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Workers can’t sue under FLSA if contract requires arbitration

In 2011, the U.S. Supreme Court ruled in a case called AT&T Mobility v. Concepcion that the Federal Arbitration Act of 1925 supersedes state laws that had prohibited employment contracts forbidding class-action arbitration. The ruling allowed employers nationwide to force workers to sign contracts in which, not only did all disputes have to be settled through arbitration, but they couldn’t bring those disputes forward as a class.

The ruling was considered a blow against employee rights, because class actions, in both arbitration and courtroom litigation, are generally the most efficient and effective way for groups of workers to press their claims against large corporations. Unfortunately, a federal circuit court has just interpreted the Concepcion ruling to apply even to cases involving the wage and hour protections under the federal Fair Labor Standards Act.

The case, filed in 2007, was brought by a group of airport shuttle drivers who believed they had been unlawfully misclassified under the FLSA as independent contractors instead of employees. The misclassification, they said, had kept them from receiving the minimum wage and overtime pay they were entitled to by law.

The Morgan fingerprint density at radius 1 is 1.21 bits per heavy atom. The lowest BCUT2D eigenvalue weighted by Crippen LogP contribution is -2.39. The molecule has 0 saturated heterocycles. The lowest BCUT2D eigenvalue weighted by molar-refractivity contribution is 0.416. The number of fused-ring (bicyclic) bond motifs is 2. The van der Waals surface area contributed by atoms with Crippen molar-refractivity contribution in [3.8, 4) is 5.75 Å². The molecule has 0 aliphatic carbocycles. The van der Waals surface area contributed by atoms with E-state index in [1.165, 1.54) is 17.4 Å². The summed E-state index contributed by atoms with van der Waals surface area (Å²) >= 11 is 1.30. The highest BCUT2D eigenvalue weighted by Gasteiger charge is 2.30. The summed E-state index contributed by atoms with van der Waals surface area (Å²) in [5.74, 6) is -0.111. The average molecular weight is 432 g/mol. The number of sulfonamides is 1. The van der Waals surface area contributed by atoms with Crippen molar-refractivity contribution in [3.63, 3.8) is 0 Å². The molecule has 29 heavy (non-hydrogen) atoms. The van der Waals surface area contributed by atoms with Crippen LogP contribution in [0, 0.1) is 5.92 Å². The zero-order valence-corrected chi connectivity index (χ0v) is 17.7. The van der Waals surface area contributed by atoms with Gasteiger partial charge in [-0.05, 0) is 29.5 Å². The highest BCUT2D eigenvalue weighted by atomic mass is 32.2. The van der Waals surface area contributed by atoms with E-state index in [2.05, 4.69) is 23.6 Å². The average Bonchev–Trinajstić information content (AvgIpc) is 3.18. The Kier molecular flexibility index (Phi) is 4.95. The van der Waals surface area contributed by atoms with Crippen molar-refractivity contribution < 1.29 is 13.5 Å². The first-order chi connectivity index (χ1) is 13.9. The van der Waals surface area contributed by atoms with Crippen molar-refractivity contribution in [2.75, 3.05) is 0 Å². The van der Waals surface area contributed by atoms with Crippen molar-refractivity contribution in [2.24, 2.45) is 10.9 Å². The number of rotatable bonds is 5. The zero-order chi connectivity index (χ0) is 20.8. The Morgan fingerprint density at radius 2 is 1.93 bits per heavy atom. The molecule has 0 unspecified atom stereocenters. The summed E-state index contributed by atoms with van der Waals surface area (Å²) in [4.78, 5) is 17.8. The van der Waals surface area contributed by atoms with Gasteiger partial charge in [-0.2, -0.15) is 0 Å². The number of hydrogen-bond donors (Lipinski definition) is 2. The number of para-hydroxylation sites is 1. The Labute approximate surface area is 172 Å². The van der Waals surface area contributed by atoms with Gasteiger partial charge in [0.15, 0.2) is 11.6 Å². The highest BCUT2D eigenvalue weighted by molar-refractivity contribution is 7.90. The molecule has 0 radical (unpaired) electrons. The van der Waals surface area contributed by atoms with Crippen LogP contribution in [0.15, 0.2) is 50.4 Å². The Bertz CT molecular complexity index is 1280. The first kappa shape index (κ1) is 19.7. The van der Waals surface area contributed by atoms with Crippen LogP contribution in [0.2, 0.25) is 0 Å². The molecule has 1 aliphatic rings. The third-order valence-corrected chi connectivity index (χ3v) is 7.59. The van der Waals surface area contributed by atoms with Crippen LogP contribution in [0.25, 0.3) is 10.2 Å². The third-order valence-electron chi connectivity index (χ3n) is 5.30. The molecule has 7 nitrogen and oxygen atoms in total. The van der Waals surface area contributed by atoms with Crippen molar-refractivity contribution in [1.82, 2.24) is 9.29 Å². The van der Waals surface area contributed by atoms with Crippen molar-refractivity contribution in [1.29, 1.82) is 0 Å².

Their contracts had required any disputes to be settled through arbitration and had specifically denied them the right to bring class actions. Believing the class-action prohibition to be illegal under state law, they took it to court. When the trial court agreed with the workers, the company appealed to the U.S. Court of Appeals for the Fourth Circuit. (Minnesota is in the Eighth Circuit.)

At that point the U.S. Supreme Court handed down its ruling in Concepcion. This week, the 4th Circuit held that the Concepcion ruling applied to wage and hour disputes, meaning that the shuttle drivers cannot take FLSA claims to court, and they can’t bring their disputes as a class at all. They will have to rely on individual arbitration of their claims.

An attorney who represents employers in wage and hour claims commented, “I think the message is certainly that, with class action waivers, the trend is very clear what the Supreme Court intended.”

Considering the limitations on class-action litigation in employment law claims the high court announced last year in Wal-Mart v. Dukes, it is clear that employees will continue to have a very difficult time using their numbers to hold companies accountable for violations of our nation’s employment laws.

Source: Thomson Reuters News & Insight, “Concepcion spells doom for FLSA case,” Carlyn Kolker, April 4, 2013